BRADLEY, Maine — The Maine Forest and Logging Museum at Leonard’s Mills might seem an unusual place to mark two important moments for Maine’s ecology.

But alewives and chestnut trees fit right into Leonard’s Mills’ mission to keep alive the state’s forest traditions of the late 18th century, and they were the main players in Saturday’s events.

A new fishway at the Leonard’s Mills dam on Blackman Stream was dedicated Saturday morning after eight years of work by the Atlantic Salmon Federation and its Maine council. The fishway creates a passage for fish around the dam on Blackman Stream, which runs into the Penobscot River. In conjunction with the fishway, the Maine Department of Marine Resources a week ago stocked Chemo Pond, which is upriver from the dam, with sea-run alewives in order to restore sea-run fisheries on the Penobscot.

After that ceremony, Bangor resident Glen Rea, who is chairman of the board of directors of the American Chestnut Foundation, planted on museum grounds the first two genetically altered, blight-resistant chestnut trees in Maine.

The planting was symbolic of a nearly 30-year effort to restore chestnut trees after they were wiped out in the early 20th century due to blight across the country.

“Ecologically this is an important day in the state of Maine,” said Rea, who is a member of the Leonard’s Mills board and a graduate of the University of Maine’s forestry program. “We have alewives coming back and chestnuts coming back.”

About 40 people attended the first ceremony, during which the fishway was dedicated. Alewives collected Saturday morning at the Veazie Dam were dumped from two buckets into the new fishway to mark its opening.

A fishway is a structure that allows fish to ascend a stream over obstacles that they normally wouldn’t be able to go over, according to ASF Maine Council member Ray “Bucky” Owen, a former commissioner of the Maine Department of Inland Fisheries and Wildlife and former chairman of the University of Maine Department of Wildlife Ecology.

“Right here, there is no fish passage so they can’t [go] over the dam here,” Owen said. “This provides fish a chance to get beyond the obstacle. Now they’re able to run up into Chemo Pond.”

The new fishway uses a Denil design, which ASF Vice President of U.S. Operations Andrew Goode said allows fish passage through a wide range of flows that mimic many of the Penobscot River’s tributaries.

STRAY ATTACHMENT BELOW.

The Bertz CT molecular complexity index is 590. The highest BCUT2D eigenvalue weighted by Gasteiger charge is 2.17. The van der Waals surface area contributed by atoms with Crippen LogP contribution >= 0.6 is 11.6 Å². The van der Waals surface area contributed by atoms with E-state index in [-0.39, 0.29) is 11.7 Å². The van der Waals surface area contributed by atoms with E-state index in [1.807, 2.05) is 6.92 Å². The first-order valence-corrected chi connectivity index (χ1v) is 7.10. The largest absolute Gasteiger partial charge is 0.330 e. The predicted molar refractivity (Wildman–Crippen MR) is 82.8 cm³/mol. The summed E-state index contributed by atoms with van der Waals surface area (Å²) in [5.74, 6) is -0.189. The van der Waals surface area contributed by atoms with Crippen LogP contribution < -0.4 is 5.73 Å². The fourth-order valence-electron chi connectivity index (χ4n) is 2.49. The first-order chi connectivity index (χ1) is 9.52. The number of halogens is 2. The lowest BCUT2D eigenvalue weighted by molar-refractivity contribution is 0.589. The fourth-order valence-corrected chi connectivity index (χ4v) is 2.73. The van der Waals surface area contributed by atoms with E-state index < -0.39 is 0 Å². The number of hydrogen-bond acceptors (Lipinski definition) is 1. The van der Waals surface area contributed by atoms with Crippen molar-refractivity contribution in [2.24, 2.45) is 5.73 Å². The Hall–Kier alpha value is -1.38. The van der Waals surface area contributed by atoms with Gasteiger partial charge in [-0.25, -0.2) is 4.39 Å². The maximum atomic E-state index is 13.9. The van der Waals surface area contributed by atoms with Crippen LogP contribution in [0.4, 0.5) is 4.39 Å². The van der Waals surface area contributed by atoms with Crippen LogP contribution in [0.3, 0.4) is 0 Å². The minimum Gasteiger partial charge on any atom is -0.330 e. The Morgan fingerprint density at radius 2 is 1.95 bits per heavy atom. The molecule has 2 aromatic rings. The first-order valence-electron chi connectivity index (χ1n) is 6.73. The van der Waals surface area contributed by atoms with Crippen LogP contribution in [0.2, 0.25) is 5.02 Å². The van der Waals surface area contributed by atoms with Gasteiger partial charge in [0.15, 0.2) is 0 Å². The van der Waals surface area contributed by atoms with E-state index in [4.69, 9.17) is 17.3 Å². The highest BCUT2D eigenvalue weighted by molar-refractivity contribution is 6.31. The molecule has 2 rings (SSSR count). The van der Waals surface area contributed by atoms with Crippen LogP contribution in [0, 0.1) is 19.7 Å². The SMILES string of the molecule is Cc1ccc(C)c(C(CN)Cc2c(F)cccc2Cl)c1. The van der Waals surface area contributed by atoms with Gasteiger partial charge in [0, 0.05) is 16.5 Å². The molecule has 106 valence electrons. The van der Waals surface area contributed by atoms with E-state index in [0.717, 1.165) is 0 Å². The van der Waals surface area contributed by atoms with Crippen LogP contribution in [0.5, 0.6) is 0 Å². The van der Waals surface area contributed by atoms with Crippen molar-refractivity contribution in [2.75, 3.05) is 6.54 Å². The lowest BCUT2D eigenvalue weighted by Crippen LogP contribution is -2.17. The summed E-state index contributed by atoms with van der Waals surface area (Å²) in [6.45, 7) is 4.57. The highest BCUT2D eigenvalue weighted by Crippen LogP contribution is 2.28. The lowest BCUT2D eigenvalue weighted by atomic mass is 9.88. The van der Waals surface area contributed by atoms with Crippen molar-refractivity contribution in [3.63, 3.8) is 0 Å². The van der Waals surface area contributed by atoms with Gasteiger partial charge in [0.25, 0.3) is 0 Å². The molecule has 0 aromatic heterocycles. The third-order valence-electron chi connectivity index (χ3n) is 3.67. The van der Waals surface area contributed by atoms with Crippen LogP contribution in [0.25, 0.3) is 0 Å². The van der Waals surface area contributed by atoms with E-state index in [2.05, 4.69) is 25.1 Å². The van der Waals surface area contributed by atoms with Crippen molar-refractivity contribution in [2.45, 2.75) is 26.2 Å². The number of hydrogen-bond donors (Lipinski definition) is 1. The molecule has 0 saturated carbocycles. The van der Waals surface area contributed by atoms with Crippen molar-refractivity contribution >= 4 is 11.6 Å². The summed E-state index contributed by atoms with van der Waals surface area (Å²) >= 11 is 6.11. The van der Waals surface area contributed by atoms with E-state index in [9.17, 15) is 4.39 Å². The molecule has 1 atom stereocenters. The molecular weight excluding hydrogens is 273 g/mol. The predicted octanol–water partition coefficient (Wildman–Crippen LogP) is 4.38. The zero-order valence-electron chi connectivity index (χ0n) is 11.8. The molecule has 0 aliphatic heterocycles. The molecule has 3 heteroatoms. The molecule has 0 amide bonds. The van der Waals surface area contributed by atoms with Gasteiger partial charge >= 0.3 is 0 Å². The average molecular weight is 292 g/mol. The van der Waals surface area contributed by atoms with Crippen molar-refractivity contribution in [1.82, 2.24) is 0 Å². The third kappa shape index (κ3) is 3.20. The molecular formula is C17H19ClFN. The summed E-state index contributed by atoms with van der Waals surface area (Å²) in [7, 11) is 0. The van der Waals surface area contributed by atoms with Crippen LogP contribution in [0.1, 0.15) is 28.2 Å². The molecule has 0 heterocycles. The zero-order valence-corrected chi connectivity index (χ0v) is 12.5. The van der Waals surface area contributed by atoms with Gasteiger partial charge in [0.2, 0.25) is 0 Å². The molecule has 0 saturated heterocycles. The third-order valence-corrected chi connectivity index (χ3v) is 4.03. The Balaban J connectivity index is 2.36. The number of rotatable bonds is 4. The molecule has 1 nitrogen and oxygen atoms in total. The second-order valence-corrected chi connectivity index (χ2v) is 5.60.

The Leonard’s Mills board of trustees was a bit apprehensive about the fishway project, which had the potential to stick out visually among the 18th century-style buildings. But Saturday several board members credited contractor and stone mason Lance Linkel of Linkel Construction in Topsham with creating granite weirs and walls that help the fishway appear to belong in the space.

“This is built right into the existing ledge, so it looks very natural,” board member Bill Lynch said. “We didn’t want anything that looked too unnatural. We had to compromise a little on some concrete, though. But it came out well.”

Stantec Consultants, also of Topsham, designed the fishway and Maine Drilling and Blasting of Gardiner excavated a 4-foot-wide channel into the bedrock next to the dam.

Goode said many fishways are located deep in the woods where they’re hard for the public to see them. He expects the Leonard’s Mills fishway to draw a lot of attention because it’s right on museum grounds.

“This is going to be a real demonstration project,” Goode said.

ASF raised around $275,000 for the project. Funding came from a variety of sources, including the U.S. Fish & Wildlife Service, and the National Oceanographic and Atmospheric Administration Restoration Center.

Considering the location of one of the chestnut trees near Leonard’s Mills’ model blacksmith shop, Saturday’s second ceremony called for a reading of Longfellow’s poem, “The Village Blacksmith.” The first few lines of the piece describe a village smithy located “under a spreading chestnut tree.”

“If you had been here in the 1790s or so, when the sawmill was running, chestnut would have been a species that would have come through here,” Rea said.

It is estimated about 4 billion chestnut trees were lost to blight, which was discovered in 1904 or 1905 in the U.S., Rea said. Scientists tried to bring back the trees, but funding was cut off in 1960.

Twenty-three years later, scientists picked up the project again. Through the genetic process of backcross breeding, Rea said, scientists bred the genetic characteristics of the Chinese chestnut that shows resistance to blight, with the American chestnut which grows taller than the Chinese version.

“We’ve been growing these trees in orchards,” Rea said. “We decided we needed to get them back out in the woods and see how they respond in a natural environment.”